The records made by one clerk upon one set of books, in a well-appointed accounting system, go to check the records of another clerk upon a different set of books. For instance, the paying teller and the receiving teller will each keep a record of checks cashed or deposited payable within the bank. The debit postings of the individual bookkeeper would agree with the teller's figures. Skillful accounting lies in making the fullest possible use of original entries, at the same time having a check on all figures to guard against either error or fraud. Many young bank men have materially increased their salaries and rate of promotion by devising improved accounting methods.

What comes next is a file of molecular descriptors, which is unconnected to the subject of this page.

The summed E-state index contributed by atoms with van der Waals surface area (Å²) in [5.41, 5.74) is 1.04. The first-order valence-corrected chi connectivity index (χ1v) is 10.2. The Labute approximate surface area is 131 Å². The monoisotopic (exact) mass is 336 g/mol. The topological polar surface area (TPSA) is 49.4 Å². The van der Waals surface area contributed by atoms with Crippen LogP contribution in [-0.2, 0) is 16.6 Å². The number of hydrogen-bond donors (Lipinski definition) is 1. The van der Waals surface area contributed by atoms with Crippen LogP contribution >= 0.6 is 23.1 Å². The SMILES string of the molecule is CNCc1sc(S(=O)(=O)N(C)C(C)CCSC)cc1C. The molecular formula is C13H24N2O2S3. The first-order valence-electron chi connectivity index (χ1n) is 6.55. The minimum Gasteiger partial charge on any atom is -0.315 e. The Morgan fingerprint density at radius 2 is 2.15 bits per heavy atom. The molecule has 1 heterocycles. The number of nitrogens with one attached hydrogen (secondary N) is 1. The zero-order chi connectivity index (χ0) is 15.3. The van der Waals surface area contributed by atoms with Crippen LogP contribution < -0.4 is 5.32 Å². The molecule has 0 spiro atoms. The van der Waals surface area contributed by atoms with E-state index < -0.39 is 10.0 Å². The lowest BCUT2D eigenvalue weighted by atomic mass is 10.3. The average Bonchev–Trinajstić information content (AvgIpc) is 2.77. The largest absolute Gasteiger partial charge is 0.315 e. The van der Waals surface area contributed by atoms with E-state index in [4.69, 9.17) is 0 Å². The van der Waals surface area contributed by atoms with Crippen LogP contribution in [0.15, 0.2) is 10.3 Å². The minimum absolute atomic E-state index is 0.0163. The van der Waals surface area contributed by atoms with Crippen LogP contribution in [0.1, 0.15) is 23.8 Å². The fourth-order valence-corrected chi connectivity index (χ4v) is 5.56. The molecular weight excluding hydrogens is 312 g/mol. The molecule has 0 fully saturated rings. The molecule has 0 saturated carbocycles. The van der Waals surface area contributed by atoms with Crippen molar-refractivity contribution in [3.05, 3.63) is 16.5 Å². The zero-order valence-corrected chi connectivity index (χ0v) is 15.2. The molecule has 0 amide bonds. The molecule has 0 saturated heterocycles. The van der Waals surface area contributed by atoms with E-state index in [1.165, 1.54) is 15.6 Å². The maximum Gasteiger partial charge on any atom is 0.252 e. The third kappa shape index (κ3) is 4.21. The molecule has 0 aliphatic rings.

As has been said, every transaction ultimately affects the bank's statement of condition by debit or credit. Refer again to the outline statement shown in the preceding chapter. A deposit of $1,000.00 is made, consisting of $200.00 cash, and checks as follows: $200.00 on the bank itself and $600.00 payable in another city. At the end of the day (assuming this to be the only deposit), on the liabilities side there is an increase of $800.00, all of which appears in the item "deposits" being the total $1,000.00, less the check for $200.00 which is charged to the account of the drawer. On the resource side, then, we must have a corresponding increase of $800.00, and this is made up by an increase in the cash of $200.00 and an increase of $600.00 in the item "due from banks." Or a transaction may appear on one side of the statement only. The bank has sold $5,000.00 of the bonds it owns. The bond item of resources would show a reduction of this amount, and either "cash" or "due from banks" would be increased, depending whether payment was made in cash or by check. If payment for the bonds is made with a check on the bank itself, both sides of the statement are affected, a corresponding reduction in deposits taking place. How these various transactions are recorded will be discussed in more detail in the following chapters.